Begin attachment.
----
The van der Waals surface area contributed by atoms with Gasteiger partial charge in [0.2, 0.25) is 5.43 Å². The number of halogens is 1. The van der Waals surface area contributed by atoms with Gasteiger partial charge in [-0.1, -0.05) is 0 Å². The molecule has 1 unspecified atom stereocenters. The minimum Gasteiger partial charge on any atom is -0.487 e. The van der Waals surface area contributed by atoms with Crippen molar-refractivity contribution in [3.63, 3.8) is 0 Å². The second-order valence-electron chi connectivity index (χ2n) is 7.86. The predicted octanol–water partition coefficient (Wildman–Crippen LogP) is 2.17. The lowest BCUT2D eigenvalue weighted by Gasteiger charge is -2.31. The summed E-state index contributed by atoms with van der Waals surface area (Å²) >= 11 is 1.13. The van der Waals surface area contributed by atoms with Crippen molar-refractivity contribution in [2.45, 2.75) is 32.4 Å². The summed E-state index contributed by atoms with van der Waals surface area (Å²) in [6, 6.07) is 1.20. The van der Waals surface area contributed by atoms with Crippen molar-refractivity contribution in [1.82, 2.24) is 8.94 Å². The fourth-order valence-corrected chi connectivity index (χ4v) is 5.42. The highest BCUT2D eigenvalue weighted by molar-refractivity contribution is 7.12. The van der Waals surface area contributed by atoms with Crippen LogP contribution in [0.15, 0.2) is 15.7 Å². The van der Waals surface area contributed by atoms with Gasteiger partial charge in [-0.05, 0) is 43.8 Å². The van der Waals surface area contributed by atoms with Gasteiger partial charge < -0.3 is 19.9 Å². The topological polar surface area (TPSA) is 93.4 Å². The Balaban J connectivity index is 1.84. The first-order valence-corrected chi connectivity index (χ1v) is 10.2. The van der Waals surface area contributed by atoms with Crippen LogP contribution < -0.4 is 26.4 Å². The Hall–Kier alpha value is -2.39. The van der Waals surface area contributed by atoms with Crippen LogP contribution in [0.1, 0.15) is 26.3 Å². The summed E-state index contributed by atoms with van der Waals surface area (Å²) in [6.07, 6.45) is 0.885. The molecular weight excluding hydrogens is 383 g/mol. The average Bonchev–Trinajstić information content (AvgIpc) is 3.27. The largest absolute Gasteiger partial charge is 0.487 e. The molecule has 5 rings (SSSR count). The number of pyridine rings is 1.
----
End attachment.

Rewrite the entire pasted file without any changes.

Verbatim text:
The van der Waals surface area contributed by atoms with Gasteiger partial charge in [0.2, 0.25) is 5.43 Å². The number of halogens is 1. The van der Waals surface area contributed by atoms with Gasteiger partial charge in [-0.1, -0.05) is 0 Å². The molecule has 1 unspecified atom stereocenters. The minimum Gasteiger partial charge on any atom is -0.487 e. The van der Waals surface area contributed by atoms with Crippen molar-refractivity contribution in [3.63, 3.8) is 0 Å². The second-order valence-electron chi connectivity index (χ2n) is 7.86. The predicted octanol–water partition coefficient (Wildman–Crippen LogP) is 2.17. The lowest BCUT2D eigenvalue weighted by Gasteiger charge is -2.31. The summed E-state index contributed by atoms with van der Waals surface area (Å²) >= 11 is 1.13. The van der Waals surface area contributed by atoms with Crippen molar-refractivity contribution in [2.45, 2.75) is 32.4 Å². The summed E-state index contributed by atoms with van der Waals surface area (Å²) in [6, 6.07) is 1.20. The van der Waals surface area contributed by atoms with Crippen molar-refractivity contribution in [1.82, 2.24) is 8.94 Å². The fourth-order valence-corrected chi connectivity index (χ4v) is 5.42. The highest BCUT2D eigenvalue weighted by molar-refractivity contribution is 7.12. The van der Waals surface area contributed by atoms with Crippen LogP contribution in [0.15, 0.2) is 15.7 Å². The van der Waals surface area contributed by atoms with Gasteiger partial charge in [-0.05, 0) is 43.8 Å². The van der Waals surface area contributed by atoms with Gasteiger partial charge < -0.3 is 19.9 Å². The topological polar surface area (TPSA) is 93.4 Å². The Balaban J connectivity index is 1.84. The first-order valence-corrected chi connectivity index (χ1v) is 10.2. The van der Waals surface area contributed by atoms with Crippen LogP contribution < -0.4 is 26.4 Å². The Hall–Kier alpha value is -2.39. The van der Waals surface area contributed by atoms with Crippen LogP contribution in [0.1, 0.15) is 26.3 Å². The summed E-state index contributed by atoms with van der Waals surface area (Å²) in [6.07, 6.45) is 0.885. The molecular weight excluding hydrogens is 383 g/mol. The average Bonchev–Trinajstić information content (AvgIpc) is 3.27. The largest absolute Gasteiger partial charge is 0.487 e. The molecule has 5 rings (SSSR count). The number of pyridine rings is 1.